The only thing which continues to need addressing is whether or not this one is equal to, or better than, AHIM and ALIW. After all, sequels often do not meet the standard, or quality, that the original books make. In this instance, I can say without a doubt that this book is just as good as AHIM. It continues to be seamless just as A...more
Elaine
I read the book. *I am presently listening to the audio version.

Father Tim and Cynthia are settling in to married life together. They are keeping both residences. Cynthia will continue to work out of the yellow house while they live at the rectory.

When Dooley came home from school on break, Father Tim and Cynthia notice something isn't right with him.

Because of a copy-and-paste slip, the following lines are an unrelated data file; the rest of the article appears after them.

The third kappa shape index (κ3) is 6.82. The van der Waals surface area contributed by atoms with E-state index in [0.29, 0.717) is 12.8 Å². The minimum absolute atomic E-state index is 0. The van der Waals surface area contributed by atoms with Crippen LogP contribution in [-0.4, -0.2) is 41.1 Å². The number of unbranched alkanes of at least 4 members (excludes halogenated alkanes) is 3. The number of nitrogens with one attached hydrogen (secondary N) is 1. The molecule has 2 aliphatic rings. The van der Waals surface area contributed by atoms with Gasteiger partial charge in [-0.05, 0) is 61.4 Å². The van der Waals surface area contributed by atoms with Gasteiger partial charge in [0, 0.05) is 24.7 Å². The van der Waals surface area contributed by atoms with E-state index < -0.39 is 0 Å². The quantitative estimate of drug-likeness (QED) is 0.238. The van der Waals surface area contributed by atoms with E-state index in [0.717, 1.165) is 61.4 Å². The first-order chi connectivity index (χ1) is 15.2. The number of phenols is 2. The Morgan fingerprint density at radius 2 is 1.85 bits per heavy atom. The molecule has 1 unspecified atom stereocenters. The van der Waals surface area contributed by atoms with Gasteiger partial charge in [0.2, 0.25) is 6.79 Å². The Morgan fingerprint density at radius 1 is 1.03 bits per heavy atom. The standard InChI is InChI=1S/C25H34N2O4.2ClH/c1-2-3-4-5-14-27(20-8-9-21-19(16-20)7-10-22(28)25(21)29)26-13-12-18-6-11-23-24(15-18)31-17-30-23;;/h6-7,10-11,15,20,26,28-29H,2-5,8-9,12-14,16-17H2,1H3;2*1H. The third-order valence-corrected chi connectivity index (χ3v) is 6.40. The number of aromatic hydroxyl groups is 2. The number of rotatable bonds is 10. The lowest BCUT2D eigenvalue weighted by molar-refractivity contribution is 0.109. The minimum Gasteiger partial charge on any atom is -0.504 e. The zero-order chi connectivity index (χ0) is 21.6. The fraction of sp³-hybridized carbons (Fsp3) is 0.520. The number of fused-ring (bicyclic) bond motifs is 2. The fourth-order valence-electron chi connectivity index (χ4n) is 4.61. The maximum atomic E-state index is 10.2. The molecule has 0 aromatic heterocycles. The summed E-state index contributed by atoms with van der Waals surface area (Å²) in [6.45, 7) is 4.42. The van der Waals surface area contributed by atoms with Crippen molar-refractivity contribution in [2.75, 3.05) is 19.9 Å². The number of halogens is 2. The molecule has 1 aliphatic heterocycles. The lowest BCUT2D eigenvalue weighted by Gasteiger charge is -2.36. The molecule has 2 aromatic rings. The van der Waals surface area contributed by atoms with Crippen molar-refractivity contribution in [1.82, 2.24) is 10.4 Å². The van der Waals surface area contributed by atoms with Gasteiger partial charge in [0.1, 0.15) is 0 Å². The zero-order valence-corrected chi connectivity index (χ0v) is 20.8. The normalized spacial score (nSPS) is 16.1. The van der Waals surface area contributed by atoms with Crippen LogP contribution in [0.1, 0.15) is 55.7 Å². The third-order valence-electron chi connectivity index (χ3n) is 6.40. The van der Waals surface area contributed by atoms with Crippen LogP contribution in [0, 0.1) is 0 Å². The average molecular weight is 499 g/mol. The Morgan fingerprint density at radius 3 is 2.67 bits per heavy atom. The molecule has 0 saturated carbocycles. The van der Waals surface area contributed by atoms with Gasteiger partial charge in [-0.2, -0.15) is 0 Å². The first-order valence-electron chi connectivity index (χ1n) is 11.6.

Miss Sadie is still driving on curbs. She and Louella move into Olivia's house (where no one is living).

There is talk about Max Stroupe running...more
Martha
I actually read the book to see what Pastor Tim and his new wife Cynthia would be up to after they got married.

Turns out, this is probably the most eventful book of this rather sedate but charming series about an older confirmed bachelor pastor in a small town who changes his life by getting married to his next-door neighbor.

There's a new teen in this book who becomes beloved of our heroes. There's also a lot going on with Dooley, the talented teen from the wrong side of the tracks, who gets inf...more
Connie
I believe this is the 3rd book in this series and would probably be best to read them from the beginning. But you can read them as stand alone novels. Good Christian story which follows the lives of families living in small town Mitford. A great read!

FTC disclosure: I received this book free from goodreads hoping I would review it.
Tawny
Favorite lines: